The ruling Cambodian People’s Party appears poised to absorb 11 more seats in the National Assembly, bringing their majority to almost two-thirds, while royalist party Funcinpec’s Prince Norodom Ranariddh vowed his party – also set to take a substantial block of seats – would not become “slaves” to Hun Sen.
Two minor parties have flatly rejected parliamentary seats set to be redistributed to them under newly amended laws should the Supreme Court rule to dissolve the opposition Cambodia National Rescue Party, a move Prime Minister Hun Sen has said will come “soon”.
The League for Democracy Party, headed by Khem Veasna, was due to claim six seats, and the Khmer Anti-Poverty Party, led by Daran Kravanh, would have been handed five, but the parties have said the seats were “meaningless” and it would be unfair to contradict the voters’ will. Their refusal means those seats would go to the CPP according to the widely criticised new laws.
In contrast, Prince Ranariddh said Funcinpec would gladly fill the 41 seats it would be entitled to – an apparent throwback to the 1990s when the CPP and Funcinpec governed as a coalition.
But the prince maintained it would be different 20 years on. “We are prepared to work in the government, and so please, dare to support us. Do not say that once we work with them, that we are their slaves,” he said.
“For points that we need to agree with for the sake of peace for the nation, we will comply with; we will oppose the points that we should oppose. The most terrible is the one that always opposes [or] always complies.”
Political analyst Meas Nee, however, doubted the prince’s claims. Banding together with the government, he said, was “about keeping Funcinpec alive, not serving the society”.
Indeed, since its ’90s heyday, the party has slipped into irrelevance, failing to win a single seat in parliament in 2013, or a single commune in local elections this year.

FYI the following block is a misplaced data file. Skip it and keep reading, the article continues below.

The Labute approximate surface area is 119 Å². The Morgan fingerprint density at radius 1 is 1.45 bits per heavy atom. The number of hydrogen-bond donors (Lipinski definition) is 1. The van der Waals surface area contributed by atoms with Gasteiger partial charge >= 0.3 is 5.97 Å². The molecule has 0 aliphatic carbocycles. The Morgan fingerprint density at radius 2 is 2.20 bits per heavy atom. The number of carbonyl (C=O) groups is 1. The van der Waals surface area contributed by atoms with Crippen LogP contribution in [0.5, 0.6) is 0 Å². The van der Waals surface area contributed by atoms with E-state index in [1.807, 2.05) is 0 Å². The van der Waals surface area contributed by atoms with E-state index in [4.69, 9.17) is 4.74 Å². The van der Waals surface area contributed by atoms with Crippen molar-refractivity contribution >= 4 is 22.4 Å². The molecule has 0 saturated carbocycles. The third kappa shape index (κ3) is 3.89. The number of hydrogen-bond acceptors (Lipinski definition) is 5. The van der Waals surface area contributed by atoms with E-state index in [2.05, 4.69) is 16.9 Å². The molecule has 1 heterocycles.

“Funcinpec has no other choice besides this: living in silence,” Nee said.
In the amended Law on the Election of the Members of the National Assembly – which is due to pass the Senate tomorrow, but still must be signed by the King to be brought into effect – Article 138 states that if seats are abandoned by the party granted them, “the NEC has to distribute the vacant seats to the political parties which have seats in the National Assembly”.
The clause is open to interpretation and the new laws mark unchartered territory, but it appears to benefit the ruling party. If the opposition party is dissolved, the CPP will be the only party in the National Assembly and would therefore inherit any seats rejected during the redistribution process. Alternately, if the NEC decided to apply the standard electoral formula for awarding seats including the CPP, the weight of their votes would still deliver them all 11 seats.
National Election Committee spokesman Hang Puthea said the body hadn’t decided how to interpret the law, but will “check and implement the law’s meaning”.
Yoeung Sotheara, Comfrel’s law and monitoring officer, said if the CPP – which won almost half the votes cast in the 2013 election – is put back into the equation with the minor parties, it was sure to gain seats because it has the highest number of votes.
“If a party which they planned to give the seats to rejects to take the seat, the seat, like it or not, will be handed to the ruling party and . . . the ruling party’s seats will increase,” he said.
CPP spokesman Sok Eysan yesterday said although the CPP did not “want” the extra seats, it would happily take them. The CPP would then hold 79 of the 123 seats in parliament.
“If it will be handed to CPP, the CPP cannot argue that because the law requires this,” he said.
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